In the case of Ramirez, the Court found that her actions warrant the ultimate penalty of disbarment based on several grounds. First, she brazenly insulted the Bar Confidant, an official of the Court, right within the confines of the Supreme Court. The Court stressed that maligning the Bar Confidant is not only an ad hominem attack on the Bar Confidant’s person, but an affront to the Supreme Court as an institution which Ramirez vowed to honor and respect. In addition, Ramirez also made disparaging remarks against the Supreme Court Justices during her outburst at the OBC.

Second, Ramirez ignored the resolutions of the Court, refusing to confirm or deny the charges against her, despite the Court giving her two opportunities to do so. Neither was there any manifestation of apology or remorse from Ramirez since the incident.

Finally, the Court also considered that this was not Ramirez’s first offense, having been previously suspended for violation of the CPR.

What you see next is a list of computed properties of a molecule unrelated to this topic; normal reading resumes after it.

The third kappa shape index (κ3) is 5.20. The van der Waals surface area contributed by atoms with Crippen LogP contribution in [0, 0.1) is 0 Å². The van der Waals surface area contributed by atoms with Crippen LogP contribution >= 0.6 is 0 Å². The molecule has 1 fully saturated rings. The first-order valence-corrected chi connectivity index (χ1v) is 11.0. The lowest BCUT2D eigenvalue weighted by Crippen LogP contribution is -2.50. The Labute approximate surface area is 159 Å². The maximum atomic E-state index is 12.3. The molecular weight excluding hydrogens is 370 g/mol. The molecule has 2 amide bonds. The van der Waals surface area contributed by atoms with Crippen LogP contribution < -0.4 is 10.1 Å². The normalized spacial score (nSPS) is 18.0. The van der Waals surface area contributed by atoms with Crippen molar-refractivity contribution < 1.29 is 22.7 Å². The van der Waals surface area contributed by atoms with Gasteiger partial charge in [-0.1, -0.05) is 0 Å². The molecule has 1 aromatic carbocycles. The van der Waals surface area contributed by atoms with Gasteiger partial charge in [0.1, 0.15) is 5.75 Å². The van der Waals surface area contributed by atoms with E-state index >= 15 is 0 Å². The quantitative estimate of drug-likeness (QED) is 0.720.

“Unabashed, Atty. Ramirez maligned not only officers of this Court but the Court itself as an institution with her erratic outburst in the confines of this office. Evidently, Atty. Ramirez had shown a penchant for being arrogant and disrespectful in her dealings, whether in her private or professional life, pompously using her title ‘Atty.’ as a license to belittle and mock others who do not follow her suit. To the mind of this Court, her actions do not merit judicial empathy,” said the Court.

The Court also stressed the purpose of disbarment as a penalty: “[it] is not to punish the individual Attorney himself or herself, but rather ‘to safeguard the administration of justice by protecting the Court and the public from the misconduct of officers of the Court.’”

The Court added that disbarment is intended to cleanse the ranks of the legal profession of its undesirable members, “especially those who have disregarded their oath and have proved to be unfit to continue discharging the trust reposed in them as members of the bar, just like Ramirez in this case.” (Courtesy of the Supreme Court Public Information Office)

Full text of A.C. No. 10372 (Aurora R. Ladim, et al. v. Atty. Perla D. Ramirez) at a-ardiente-and-danilo-s-dela-cruz-vs-atty-perla-d-ramirez/

Concurring and Dissenting Opinion by Justice Alfredo Benjamin S. Caguioa at: dissenting-opinion/ [Posted on September 07, 2023. Last retrieved on September 07, 2023. SC Disbars Prosecutor for Maligning Justices, Bar Confidant - Supreme Court of the Philippines (]